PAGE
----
Knights of Columbus defend Montana Jesus statue against lawsuit
Dr. Raymond Leopold stands next to the 10th Mountain Division war memorial known as the Montana Jesus Statue. Credit: Becket Fund.
Dr. Raymond Leopold stands next to the 10th Mountain Division war memorial known as the Montana Jesus Statue. Credit: Becket Fund.

.- The Knights of Columbus and several individual knights have asked to intervene in a federal legal case challenging the presence of a decades-old World War II memorial in Montana because it contains a statue of Jesus.

“It is sad that some in America have become so intolerant of religion that they are willing to remove longstanding memorials to America’s war heroes to enforce their narrow view on the rest of us,” Supreme Knight Carl Anderson said May 30.

“The idea that a war memorial containing a religious symbol on a remote piece of public land somehow establishes religion in this country is at odds with the historical record, the vision of our Founding Fathers enshrined in the First Amendment and the extensive jurisprudence in this area,” Anderson stated.

The case concerns a memorial erected near Whitefish, Montana on land now within a commercial ski resort. Veterans of the U.S. Army's 10th Mountain Division asked Montana members of the Knights of Columbus to create a memorial like the hilltop shrines they encountered in Europe during World War II.

The Knights of Columbus’ Kalispell Council 1328 leased from the U.S. Forest Service the 25-foot by 25-foot plot of land on Big Mountain to erect the memorial. It finished the shrine in 1954 and has maintained it since.

The permit had been renewed regularly every 10 years until 2010. That year, the Wisconsin-based Freedom from Religion Foundation told the Forest Service that the memorial violated the U.S. Constitution.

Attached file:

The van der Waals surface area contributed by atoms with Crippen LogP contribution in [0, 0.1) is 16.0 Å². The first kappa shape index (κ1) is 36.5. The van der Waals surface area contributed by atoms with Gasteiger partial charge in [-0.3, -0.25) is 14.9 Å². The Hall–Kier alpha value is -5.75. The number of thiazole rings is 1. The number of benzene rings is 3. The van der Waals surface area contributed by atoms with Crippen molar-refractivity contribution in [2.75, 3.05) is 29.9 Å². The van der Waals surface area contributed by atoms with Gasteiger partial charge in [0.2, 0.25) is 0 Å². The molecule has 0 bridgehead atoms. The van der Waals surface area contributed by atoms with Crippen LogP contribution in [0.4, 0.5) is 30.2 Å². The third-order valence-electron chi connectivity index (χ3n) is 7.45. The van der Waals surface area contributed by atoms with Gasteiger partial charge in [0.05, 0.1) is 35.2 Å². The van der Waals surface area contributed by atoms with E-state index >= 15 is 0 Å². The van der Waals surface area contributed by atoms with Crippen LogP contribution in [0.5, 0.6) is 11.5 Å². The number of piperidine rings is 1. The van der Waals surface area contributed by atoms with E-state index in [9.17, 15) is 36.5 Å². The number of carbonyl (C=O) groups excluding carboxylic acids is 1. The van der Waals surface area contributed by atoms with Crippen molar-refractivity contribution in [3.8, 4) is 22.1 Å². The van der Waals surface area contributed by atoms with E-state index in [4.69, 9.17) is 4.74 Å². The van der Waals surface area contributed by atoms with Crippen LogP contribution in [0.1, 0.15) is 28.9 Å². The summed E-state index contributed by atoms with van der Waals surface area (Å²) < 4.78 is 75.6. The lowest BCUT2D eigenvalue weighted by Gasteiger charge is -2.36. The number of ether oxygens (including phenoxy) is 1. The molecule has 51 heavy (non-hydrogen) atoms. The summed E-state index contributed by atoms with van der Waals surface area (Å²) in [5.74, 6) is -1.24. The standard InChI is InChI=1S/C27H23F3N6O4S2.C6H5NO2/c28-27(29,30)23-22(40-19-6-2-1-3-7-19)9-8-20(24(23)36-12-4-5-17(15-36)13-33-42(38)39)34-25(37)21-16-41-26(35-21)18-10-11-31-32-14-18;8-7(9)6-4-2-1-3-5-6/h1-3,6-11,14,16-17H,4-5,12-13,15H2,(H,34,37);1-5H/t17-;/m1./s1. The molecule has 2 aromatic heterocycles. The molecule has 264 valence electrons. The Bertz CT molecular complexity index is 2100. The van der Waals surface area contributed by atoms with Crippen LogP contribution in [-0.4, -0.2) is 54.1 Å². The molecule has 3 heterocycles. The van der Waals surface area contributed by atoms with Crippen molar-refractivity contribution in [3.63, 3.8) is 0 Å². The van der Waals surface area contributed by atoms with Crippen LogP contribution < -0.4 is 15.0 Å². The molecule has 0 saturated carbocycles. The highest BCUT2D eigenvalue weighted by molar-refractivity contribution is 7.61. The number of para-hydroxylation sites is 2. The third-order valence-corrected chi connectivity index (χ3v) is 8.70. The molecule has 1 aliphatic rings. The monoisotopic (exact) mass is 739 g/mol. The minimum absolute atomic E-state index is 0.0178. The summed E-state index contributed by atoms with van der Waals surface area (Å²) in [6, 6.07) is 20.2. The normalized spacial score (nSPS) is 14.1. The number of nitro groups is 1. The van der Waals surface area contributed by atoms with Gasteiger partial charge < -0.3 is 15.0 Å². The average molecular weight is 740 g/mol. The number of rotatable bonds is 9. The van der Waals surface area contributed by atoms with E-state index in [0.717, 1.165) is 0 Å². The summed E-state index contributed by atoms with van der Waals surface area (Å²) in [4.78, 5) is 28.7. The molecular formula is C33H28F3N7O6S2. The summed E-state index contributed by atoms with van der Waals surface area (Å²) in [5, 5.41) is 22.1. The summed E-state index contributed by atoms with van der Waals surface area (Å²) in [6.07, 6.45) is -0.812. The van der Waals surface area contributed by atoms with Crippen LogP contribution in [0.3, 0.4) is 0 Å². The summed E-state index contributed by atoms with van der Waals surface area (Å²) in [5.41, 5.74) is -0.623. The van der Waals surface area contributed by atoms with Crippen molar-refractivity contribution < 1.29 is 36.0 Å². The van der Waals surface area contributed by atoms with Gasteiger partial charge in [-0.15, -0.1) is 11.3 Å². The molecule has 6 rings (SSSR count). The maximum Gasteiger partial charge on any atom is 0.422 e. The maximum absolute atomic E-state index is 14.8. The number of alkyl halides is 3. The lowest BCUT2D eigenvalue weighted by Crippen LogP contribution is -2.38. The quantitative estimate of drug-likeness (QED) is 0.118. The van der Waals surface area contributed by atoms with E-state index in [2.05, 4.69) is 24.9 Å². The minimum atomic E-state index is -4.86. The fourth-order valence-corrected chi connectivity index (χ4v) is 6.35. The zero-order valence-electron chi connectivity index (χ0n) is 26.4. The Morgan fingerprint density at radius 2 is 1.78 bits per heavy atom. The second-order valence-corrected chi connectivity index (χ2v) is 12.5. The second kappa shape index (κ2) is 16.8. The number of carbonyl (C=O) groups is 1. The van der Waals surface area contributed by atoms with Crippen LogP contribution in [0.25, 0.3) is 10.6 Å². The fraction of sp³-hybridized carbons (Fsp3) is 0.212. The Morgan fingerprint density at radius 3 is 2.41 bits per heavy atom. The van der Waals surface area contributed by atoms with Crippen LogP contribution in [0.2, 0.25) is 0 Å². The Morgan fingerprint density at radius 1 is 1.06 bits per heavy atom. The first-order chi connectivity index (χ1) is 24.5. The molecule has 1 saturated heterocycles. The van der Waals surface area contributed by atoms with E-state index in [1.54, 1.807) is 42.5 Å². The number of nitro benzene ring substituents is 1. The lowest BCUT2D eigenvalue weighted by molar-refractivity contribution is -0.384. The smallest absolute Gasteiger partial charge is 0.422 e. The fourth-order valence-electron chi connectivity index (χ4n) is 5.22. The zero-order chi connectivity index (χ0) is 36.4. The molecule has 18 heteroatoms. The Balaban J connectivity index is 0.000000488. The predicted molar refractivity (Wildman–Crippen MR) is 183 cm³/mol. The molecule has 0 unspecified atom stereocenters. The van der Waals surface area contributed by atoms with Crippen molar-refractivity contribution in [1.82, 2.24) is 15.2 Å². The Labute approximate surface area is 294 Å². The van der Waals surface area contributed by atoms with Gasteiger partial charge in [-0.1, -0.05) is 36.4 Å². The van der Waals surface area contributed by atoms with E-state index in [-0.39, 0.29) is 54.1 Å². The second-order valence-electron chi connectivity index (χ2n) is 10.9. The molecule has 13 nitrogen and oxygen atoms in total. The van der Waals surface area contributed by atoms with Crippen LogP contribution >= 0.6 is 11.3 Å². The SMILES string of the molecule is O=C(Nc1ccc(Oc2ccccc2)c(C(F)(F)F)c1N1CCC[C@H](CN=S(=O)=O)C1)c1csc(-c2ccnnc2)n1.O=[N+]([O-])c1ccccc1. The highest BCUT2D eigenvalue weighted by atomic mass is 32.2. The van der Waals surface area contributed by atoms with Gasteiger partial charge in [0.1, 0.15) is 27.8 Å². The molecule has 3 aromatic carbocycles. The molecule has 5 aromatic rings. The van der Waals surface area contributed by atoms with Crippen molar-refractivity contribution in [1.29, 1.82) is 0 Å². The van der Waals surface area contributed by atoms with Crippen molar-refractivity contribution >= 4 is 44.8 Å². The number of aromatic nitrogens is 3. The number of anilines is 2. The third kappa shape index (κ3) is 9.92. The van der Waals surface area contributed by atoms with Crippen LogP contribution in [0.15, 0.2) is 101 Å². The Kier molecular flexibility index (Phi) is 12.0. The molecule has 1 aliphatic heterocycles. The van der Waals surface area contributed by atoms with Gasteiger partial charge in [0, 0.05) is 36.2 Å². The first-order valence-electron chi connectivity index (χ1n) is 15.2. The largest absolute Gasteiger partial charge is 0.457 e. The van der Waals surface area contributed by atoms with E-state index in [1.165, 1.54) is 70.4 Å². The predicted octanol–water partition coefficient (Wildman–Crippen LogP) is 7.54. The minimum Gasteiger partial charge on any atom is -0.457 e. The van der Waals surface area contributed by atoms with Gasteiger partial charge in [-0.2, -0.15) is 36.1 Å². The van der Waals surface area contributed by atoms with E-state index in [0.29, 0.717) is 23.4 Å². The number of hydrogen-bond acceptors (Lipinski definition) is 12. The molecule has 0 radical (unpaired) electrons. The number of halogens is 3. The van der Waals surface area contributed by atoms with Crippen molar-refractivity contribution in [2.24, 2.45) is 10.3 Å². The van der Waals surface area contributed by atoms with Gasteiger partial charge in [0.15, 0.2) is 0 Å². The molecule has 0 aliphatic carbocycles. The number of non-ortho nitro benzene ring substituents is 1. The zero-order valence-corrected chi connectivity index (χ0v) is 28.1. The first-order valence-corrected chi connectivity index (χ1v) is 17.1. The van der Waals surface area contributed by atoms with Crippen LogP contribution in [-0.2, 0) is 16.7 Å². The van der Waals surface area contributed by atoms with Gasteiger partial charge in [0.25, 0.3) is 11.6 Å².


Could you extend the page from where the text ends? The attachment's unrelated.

The Forest Service initially denied the permit but renewed it after public outcry and media attention.

In February 2012 the Freedom from Religion Foundation sued to have the memorial permanently removed.

Its lawsuit said the continued presence of the Jesus statue is “intended as a religious shrine” and “gives the unmistakable appearance of governmental endorsement of religion.”

The suit also argued that the Forest Service’s approval of the permit for the shrine land diminishes “the civil and political standing of non-religious and non-Christian Americans” and “constitutes governmental preference for religion and Christianity.”

On May 29 the Knights of Columbus and several Montana members asked the U.S. District Court in Missoula, Montana to allow it to intervene as a defendant in order to protect First Amendment Rights.

Retired Air Force Lt. Col. Dr. Raymond Leopold, a Knights of Columbus member who helps maintain the memorial, explained why he wants the statue to stay.

“I have tried to teach my children sincere love and respect for this country and those who defend it,” he said. “I know that members of our community have similar feelings about the statue and are proud to have it as one aspect of our community’s history and culture.”

The Becket Fund for Religious Liberty’s litigation director Erich Rassbach is representing the Knights of Columbus and the individual knights in the case.

“From their perch in Madison, Wisconsin, these professional bullies go around the country threatening government agencies and cities with lawsuits and financial ruin. The Becket Fund will not let them get away with it here,” Rassbach said May 30.

“The Freedom from Religion Foundation has not identified any of its members who have actually seen or complained about the statue. These soldiers died fighting for our freedom—it is unfortunate that the Freedom From Religion Foundation wants to annihilate their sacrifices from public memory.”

Dan Graves, president of Whitefish Mountain Resort, said the statue “honors men who gave their lives in World War II in defense of freedom from tyranny.”

“It’s a historical monument unique to Big Mountain. Trying to erase that history, just because you have a different belief system, is wrong,” he said.

Tags: Religious freedom, Knights of Columbus

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